Here is how you can take this experience and be more successful. First, when discussing topics in human sexuality, remember that people are at varying comfort levels. Not everyone has had a sexuality attitude reassessment (SAR) experience, and the chances of your topic being particularly charged, maybe even triggering, are very high. Granted, this was not a mandatory workshop and people self-selected to attend as well as to leave. The fact that people took care of themselves is a sign that there was an element of safety in the room, but how could it have been safer?
In hindsight, I realized that the exercise was too intimate for a large group. In other words, with that many people, we needed to do a less intense activity than talking about gender biases. Having 6 groups of 20 people was like teaching 6 classes at the same time. There was no way I could hear everyone, speak to everyone, and gauge whether we needed to pause for more process if something came up. In the future, I would definitely do this again, but with a much smaller group.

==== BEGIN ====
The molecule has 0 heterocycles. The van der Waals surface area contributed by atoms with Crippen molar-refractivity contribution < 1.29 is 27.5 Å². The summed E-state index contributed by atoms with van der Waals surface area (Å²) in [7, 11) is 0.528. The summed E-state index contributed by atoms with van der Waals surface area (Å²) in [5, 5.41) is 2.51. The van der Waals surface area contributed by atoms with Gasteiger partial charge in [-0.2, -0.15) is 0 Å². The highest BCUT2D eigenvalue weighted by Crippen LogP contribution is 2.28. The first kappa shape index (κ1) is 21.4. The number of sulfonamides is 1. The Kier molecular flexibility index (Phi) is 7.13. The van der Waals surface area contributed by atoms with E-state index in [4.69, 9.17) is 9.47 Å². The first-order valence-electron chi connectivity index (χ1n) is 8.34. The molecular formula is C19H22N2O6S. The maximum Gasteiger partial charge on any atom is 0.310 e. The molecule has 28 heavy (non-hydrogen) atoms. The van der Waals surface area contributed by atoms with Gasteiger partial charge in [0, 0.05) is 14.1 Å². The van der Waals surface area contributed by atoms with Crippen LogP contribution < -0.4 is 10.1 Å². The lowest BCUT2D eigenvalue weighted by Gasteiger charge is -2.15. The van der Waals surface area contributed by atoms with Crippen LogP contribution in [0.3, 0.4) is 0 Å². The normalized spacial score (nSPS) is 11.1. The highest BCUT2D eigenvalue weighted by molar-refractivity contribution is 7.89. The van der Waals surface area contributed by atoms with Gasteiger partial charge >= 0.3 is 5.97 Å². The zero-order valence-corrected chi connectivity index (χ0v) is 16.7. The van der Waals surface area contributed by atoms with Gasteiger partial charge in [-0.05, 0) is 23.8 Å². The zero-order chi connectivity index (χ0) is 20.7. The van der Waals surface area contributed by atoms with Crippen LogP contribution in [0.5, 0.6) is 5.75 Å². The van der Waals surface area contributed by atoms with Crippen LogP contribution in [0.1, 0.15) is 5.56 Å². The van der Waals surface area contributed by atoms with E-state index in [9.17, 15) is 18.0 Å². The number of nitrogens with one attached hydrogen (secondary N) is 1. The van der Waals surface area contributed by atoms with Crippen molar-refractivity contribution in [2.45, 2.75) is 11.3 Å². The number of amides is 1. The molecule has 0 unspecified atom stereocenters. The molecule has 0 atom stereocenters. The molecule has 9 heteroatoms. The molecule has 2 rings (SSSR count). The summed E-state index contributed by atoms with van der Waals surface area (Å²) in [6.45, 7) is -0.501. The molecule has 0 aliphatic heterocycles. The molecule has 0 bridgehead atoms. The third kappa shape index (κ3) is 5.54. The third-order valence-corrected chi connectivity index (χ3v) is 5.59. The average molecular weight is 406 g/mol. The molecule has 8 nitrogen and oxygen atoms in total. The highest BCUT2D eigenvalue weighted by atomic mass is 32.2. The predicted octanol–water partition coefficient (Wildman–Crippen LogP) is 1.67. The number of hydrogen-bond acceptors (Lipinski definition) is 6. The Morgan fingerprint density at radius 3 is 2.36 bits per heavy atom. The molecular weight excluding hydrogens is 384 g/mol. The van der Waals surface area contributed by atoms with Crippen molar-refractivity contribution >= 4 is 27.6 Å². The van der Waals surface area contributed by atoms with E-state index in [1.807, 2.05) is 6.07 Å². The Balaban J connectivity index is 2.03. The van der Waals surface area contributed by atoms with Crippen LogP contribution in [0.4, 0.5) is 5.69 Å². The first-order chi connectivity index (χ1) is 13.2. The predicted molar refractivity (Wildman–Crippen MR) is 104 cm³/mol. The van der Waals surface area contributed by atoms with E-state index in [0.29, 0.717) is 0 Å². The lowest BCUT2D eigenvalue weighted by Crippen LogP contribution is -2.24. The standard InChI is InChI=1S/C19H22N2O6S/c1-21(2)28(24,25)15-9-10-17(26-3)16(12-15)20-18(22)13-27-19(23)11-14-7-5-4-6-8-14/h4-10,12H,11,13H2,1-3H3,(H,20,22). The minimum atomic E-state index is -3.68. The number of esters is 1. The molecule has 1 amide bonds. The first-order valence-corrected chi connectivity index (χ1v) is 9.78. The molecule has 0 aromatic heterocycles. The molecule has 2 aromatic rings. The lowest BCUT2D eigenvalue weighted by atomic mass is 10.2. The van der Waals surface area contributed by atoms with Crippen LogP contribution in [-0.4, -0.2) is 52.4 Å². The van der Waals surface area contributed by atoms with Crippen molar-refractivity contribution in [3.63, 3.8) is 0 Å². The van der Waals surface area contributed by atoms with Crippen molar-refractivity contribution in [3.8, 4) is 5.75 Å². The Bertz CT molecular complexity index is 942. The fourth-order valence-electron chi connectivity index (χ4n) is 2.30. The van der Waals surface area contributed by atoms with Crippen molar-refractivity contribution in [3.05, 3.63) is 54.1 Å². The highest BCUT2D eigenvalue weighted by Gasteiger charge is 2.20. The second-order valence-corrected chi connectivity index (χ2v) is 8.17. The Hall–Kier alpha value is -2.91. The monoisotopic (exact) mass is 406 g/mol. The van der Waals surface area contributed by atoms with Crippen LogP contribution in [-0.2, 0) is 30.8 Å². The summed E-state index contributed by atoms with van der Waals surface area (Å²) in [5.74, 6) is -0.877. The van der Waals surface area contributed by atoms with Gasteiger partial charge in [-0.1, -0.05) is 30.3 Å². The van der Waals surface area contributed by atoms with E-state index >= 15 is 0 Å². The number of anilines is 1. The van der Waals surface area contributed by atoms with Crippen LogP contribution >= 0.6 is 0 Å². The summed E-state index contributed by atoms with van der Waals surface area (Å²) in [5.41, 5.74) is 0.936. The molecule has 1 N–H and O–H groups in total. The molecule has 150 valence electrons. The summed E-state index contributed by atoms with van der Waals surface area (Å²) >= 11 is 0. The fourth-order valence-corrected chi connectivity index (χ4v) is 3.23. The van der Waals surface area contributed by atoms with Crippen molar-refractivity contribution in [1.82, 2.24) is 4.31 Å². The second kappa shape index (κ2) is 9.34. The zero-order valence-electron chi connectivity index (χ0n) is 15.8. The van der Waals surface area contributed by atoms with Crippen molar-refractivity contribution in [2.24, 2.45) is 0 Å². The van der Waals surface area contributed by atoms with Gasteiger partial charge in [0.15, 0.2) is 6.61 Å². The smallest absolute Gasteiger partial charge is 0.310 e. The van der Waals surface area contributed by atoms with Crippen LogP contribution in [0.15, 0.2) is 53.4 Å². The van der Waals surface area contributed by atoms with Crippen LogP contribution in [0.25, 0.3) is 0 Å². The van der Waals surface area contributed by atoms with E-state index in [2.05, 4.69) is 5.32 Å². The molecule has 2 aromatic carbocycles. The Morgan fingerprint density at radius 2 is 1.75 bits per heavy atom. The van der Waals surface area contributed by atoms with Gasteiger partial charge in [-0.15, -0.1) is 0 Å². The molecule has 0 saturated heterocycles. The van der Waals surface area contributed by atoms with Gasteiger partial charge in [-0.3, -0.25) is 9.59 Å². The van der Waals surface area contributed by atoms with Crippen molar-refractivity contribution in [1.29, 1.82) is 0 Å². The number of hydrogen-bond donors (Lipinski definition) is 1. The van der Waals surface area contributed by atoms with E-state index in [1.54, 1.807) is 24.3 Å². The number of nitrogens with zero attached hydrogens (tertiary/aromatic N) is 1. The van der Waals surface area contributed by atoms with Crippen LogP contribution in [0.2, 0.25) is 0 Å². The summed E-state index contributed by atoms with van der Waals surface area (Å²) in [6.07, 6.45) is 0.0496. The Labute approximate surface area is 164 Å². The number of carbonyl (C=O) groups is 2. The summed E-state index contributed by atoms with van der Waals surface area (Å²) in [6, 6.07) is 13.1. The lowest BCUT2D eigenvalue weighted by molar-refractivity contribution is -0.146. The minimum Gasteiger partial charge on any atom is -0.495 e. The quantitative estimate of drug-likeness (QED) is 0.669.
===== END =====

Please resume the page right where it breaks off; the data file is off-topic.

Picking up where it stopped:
My rationale for not asking people to self-select their gendered category was that I didn’t want people to feel they needed to out themselves. Talk about triggering! I also didn’t want to set up an arena of judges, both internal and external, about people’s “realness.” We were at the Philadelphia Trans* Health Conference which is heavily attended by folks of all genders, and a time where one doesn’t necessarily have to don a label. Although, my expectation that conference attendees have a generally heightened awareness of gender biases might have set me up for conflict.